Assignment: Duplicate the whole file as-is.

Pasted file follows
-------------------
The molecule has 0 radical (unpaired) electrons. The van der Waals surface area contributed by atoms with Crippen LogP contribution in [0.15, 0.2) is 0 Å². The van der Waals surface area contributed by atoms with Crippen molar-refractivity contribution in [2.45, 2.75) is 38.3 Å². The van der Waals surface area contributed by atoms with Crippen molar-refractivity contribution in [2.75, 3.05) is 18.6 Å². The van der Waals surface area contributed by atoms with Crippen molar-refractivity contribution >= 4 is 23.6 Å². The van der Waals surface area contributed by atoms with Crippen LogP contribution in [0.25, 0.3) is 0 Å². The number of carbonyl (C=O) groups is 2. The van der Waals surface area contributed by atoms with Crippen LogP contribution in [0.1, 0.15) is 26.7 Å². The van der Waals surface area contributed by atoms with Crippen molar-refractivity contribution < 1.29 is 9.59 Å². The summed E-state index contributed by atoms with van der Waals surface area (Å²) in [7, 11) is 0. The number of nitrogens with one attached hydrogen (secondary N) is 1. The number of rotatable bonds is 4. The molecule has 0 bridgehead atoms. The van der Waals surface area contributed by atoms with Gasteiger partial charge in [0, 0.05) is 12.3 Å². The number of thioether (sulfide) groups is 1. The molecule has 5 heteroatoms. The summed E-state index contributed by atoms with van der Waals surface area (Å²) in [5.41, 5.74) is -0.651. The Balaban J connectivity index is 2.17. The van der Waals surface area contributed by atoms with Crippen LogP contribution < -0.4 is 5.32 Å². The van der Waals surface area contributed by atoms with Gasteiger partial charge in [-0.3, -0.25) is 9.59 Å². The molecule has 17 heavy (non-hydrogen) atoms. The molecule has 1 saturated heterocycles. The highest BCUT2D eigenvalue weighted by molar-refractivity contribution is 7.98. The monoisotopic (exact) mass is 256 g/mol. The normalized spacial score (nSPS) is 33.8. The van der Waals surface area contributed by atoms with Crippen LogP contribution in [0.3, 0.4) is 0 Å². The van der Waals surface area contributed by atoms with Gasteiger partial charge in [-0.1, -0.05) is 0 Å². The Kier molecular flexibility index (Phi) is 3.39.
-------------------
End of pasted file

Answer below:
The molecule has 0 radical (unpaired) electrons. The van der Waals surface area contributed by atoms with Crippen LogP contribution in [0.15, 0.2) is 0 Å². The van der Waals surface area contributed by atoms with Crippen molar-refractivity contribution in [2.45, 2.75) is 38.3 Å². The van der Waals surface area contributed by atoms with Crippen molar-refractivity contribution in [2.75, 3.05) is 18.6 Å². The van der Waals surface area contributed by atoms with Crippen molar-refractivity contribution >= 4 is 23.6 Å². The van der Waals surface area contributed by atoms with Crippen LogP contribution in [0.25, 0.3) is 0 Å². The number of carbonyl (C=O) groups is 2. The van der Waals surface area contributed by atoms with Crippen LogP contribution in [0.1, 0.15) is 26.7 Å². The van der Waals surface area contributed by atoms with Crippen molar-refractivity contribution < 1.29 is 9.59 Å². The summed E-state index contributed by atoms with van der Waals surface area (Å²) in [7, 11) is 0. The number of nitrogens with one attached hydrogen (secondary N) is 1. The number of rotatable bonds is 4. The molecule has 0 bridgehead atoms. The van der Waals surface area contributed by atoms with Gasteiger partial charge in [0, 0.05) is 12.3 Å². The number of thioether (sulfide) groups is 1. The molecule has 5 heteroatoms. The summed E-state index contributed by atoms with van der Waals surface area (Å²) in [5.41, 5.74) is -0.651. The Balaban J connectivity index is 2.17. The van der Waals surface area contributed by atoms with Crippen LogP contribution < -0.4 is 5.32 Å². The van der Waals surface area contributed by atoms with Gasteiger partial charge in [-0.3, -0.25) is 9.59 Å². The molecule has 17 heavy (non-hydrogen) atoms. The molecule has 1 saturated heterocycles. The highest BCUT2D eigenvalue weighted by molar-refractivity contribution is 7.98. The monoisotopic (exact) mass is 256 g/mol. The normalized spacial score (nSPS) is 33.8. The van der Waals surface area contributed by atoms with Crippen LogP contribution in [0.3, 0.4) is 0 Å². The van der Waals surface area contributed by atoms with Gasteiger partial charge in [-0.1, -0.05) is 0 Å². The Kier molecular flexibility index (Phi) is 3.39.